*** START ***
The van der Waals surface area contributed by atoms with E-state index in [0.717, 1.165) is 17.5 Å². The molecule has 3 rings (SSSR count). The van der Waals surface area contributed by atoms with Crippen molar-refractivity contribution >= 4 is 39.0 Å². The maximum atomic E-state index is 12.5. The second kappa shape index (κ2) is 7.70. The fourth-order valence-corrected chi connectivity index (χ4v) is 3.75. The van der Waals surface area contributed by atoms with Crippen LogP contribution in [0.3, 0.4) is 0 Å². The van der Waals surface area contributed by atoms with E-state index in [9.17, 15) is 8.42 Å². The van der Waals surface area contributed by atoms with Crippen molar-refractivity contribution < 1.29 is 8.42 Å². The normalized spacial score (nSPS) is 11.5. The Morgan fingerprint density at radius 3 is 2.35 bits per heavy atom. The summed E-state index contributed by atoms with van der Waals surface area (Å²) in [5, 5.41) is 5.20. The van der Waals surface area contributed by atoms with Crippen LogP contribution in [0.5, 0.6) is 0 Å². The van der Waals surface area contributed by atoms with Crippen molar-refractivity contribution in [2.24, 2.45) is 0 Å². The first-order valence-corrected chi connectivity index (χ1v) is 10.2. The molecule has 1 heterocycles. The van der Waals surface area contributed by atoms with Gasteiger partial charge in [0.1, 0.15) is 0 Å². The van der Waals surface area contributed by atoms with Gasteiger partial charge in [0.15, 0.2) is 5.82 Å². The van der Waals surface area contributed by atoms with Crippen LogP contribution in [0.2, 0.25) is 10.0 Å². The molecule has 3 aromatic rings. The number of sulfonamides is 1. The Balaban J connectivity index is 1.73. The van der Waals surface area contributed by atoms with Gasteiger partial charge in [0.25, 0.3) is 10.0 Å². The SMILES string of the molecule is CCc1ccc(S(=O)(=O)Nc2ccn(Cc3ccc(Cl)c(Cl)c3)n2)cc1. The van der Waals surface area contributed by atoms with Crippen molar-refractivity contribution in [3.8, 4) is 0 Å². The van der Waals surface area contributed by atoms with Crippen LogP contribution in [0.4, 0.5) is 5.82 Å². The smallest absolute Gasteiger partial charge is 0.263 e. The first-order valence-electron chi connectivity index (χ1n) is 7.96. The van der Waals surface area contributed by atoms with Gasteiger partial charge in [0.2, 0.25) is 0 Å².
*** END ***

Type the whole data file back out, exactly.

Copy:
The van der Waals surface area contributed by atoms with E-state index in [0.717, 1.165) is 17.5 Å². The molecule has 3 rings (SSSR count). The van der Waals surface area contributed by atoms with Crippen molar-refractivity contribution >= 4 is 39.0 Å². The maximum atomic E-state index is 12.5. The second kappa shape index (κ2) is 7.70. The fourth-order valence-corrected chi connectivity index (χ4v) is 3.75. The van der Waals surface area contributed by atoms with Crippen LogP contribution in [0.3, 0.4) is 0 Å². The van der Waals surface area contributed by atoms with E-state index in [9.17, 15) is 8.42 Å². The van der Waals surface area contributed by atoms with Crippen molar-refractivity contribution < 1.29 is 8.42 Å². The normalized spacial score (nSPS) is 11.5. The Morgan fingerprint density at radius 3 is 2.35 bits per heavy atom. The summed E-state index contributed by atoms with van der Waals surface area (Å²) in [5, 5.41) is 5.20. The van der Waals surface area contributed by atoms with Crippen LogP contribution in [0.5, 0.6) is 0 Å². The van der Waals surface area contributed by atoms with Crippen molar-refractivity contribution in [2.24, 2.45) is 0 Å². The first-order valence-corrected chi connectivity index (χ1v) is 10.2. The molecule has 1 heterocycles. The van der Waals surface area contributed by atoms with Gasteiger partial charge in [0.1, 0.15) is 0 Å². The van der Waals surface area contributed by atoms with Gasteiger partial charge in [0.15, 0.2) is 5.82 Å². The van der Waals surface area contributed by atoms with Crippen LogP contribution in [0.2, 0.25) is 10.0 Å². The molecule has 3 aromatic rings. The number of sulfonamides is 1. The Balaban J connectivity index is 1.73. The van der Waals surface area contributed by atoms with Gasteiger partial charge in [0.25, 0.3) is 10.0 Å². The SMILES string of the molecule is CCc1ccc(S(=O)(=O)Nc2ccn(Cc3ccc(Cl)c(Cl)c3)n2)cc1. The van der Waals surface area contributed by atoms with Crippen molar-refractivity contribution in [3.8, 4) is 0 Å². The van der Waals surface area contributed by atoms with Crippen LogP contribution in [0.4, 0.5) is 5.82 Å². The smallest absolute Gasteiger partial charge is 0.263 e. The first-order valence-electron chi connectivity index (χ1n) is 7.96. The van der Waals surface area contributed by atoms with Gasteiger partial charge in [0.2, 0.25) is 0 Å².